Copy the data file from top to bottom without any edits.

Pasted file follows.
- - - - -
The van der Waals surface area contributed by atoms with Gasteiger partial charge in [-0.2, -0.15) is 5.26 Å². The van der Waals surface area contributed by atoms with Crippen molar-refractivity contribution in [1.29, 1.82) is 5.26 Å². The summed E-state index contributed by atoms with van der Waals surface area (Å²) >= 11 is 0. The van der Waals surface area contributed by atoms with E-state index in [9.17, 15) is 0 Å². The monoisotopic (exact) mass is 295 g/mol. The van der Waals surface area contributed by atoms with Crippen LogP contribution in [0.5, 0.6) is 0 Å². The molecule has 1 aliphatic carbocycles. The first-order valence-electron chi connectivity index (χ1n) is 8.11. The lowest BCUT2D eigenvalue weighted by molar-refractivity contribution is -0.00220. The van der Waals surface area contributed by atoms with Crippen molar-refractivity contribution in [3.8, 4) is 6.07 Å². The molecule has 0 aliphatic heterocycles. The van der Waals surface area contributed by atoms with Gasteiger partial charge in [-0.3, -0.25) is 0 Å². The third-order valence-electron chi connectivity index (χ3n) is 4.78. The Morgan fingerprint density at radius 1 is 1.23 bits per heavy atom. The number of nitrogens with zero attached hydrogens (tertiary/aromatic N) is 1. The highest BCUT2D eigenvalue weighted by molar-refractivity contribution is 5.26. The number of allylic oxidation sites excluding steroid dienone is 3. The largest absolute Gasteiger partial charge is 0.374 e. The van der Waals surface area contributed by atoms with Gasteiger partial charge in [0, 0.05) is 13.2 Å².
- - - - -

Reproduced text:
The van der Waals surface area contributed by atoms with Gasteiger partial charge in [-0.2, -0.15) is 5.26 Å². The van der Waals surface area contributed by atoms with Crippen molar-refractivity contribution in [1.29, 1.82) is 5.26 Å². The summed E-state index contributed by atoms with van der Waals surface area (Å²) >= 11 is 0. The van der Waals surface area contributed by atoms with E-state index in [9.17, 15) is 0 Å². The monoisotopic (exact) mass is 295 g/mol. The van der Waals surface area contributed by atoms with Crippen LogP contribution in [0.5, 0.6) is 0 Å². The molecule has 1 aliphatic carbocycles. The first-order valence-electron chi connectivity index (χ1n) is 8.11. The lowest BCUT2D eigenvalue weighted by molar-refractivity contribution is -0.00220. The van der Waals surface area contributed by atoms with Crippen molar-refractivity contribution in [3.8, 4) is 6.07 Å². The molecule has 0 aliphatic heterocycles. The van der Waals surface area contributed by atoms with Gasteiger partial charge in [-0.3, -0.25) is 0 Å². The third-order valence-electron chi connectivity index (χ3n) is 4.78. The Morgan fingerprint density at radius 1 is 1.23 bits per heavy atom. The number of nitrogens with zero attached hydrogens (tertiary/aromatic N) is 1. The highest BCUT2D eigenvalue weighted by molar-refractivity contribution is 5.26. The number of allylic oxidation sites excluding steroid dienone is 3. The largest absolute Gasteiger partial charge is 0.374 e. The van der Waals surface area contributed by atoms with Gasteiger partial charge in [0, 0.05) is 13.2 Å².